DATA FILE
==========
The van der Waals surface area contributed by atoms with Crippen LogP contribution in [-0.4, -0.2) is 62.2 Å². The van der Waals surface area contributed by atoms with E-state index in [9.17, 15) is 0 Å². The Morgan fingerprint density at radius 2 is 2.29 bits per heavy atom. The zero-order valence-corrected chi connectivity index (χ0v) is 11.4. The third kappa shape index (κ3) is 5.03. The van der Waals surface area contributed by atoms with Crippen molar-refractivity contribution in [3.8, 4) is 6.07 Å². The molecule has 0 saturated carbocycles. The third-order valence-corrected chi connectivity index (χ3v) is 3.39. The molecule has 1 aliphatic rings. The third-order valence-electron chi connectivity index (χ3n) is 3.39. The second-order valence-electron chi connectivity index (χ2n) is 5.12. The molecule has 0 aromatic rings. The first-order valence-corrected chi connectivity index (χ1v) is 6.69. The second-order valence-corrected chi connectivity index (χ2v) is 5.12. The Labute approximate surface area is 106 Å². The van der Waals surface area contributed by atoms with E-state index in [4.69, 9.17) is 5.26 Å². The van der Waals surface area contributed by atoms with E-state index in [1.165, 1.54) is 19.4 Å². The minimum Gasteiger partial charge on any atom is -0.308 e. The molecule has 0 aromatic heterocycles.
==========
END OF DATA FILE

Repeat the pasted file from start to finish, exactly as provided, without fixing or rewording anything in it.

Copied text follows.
The van der Waals surface area contributed by atoms with Crippen LogP contribution in [-0.4, -0.2) is 62.2 Å². The van der Waals surface area contributed by atoms with E-state index in [9.17, 15) is 0 Å². The Morgan fingerprint density at radius 2 is 2.29 bits per heavy atom. The zero-order valence-corrected chi connectivity index (χ0v) is 11.4. The third kappa shape index (κ3) is 5.03. The van der Waals surface area contributed by atoms with Crippen molar-refractivity contribution in [3.8, 4) is 6.07 Å². The molecule has 0 saturated carbocycles. The third-order valence-corrected chi connectivity index (χ3v) is 3.39. The molecule has 1 aliphatic rings. The third-order valence-electron chi connectivity index (χ3n) is 3.39. The second-order valence-electron chi connectivity index (χ2n) is 5.12. The molecule has 0 aromatic rings. The first-order valence-corrected chi connectivity index (χ1v) is 6.69. The second-order valence-corrected chi connectivity index (χ2v) is 5.12. The Labute approximate surface area is 106 Å². The van der Waals surface area contributed by atoms with E-state index in [4.69, 9.17) is 5.26 Å². The van der Waals surface area contributed by atoms with E-state index in [1.165, 1.54) is 19.4 Å². The minimum Gasteiger partial charge on any atom is -0.308 e. The molecule has 0 aromatic heterocycles.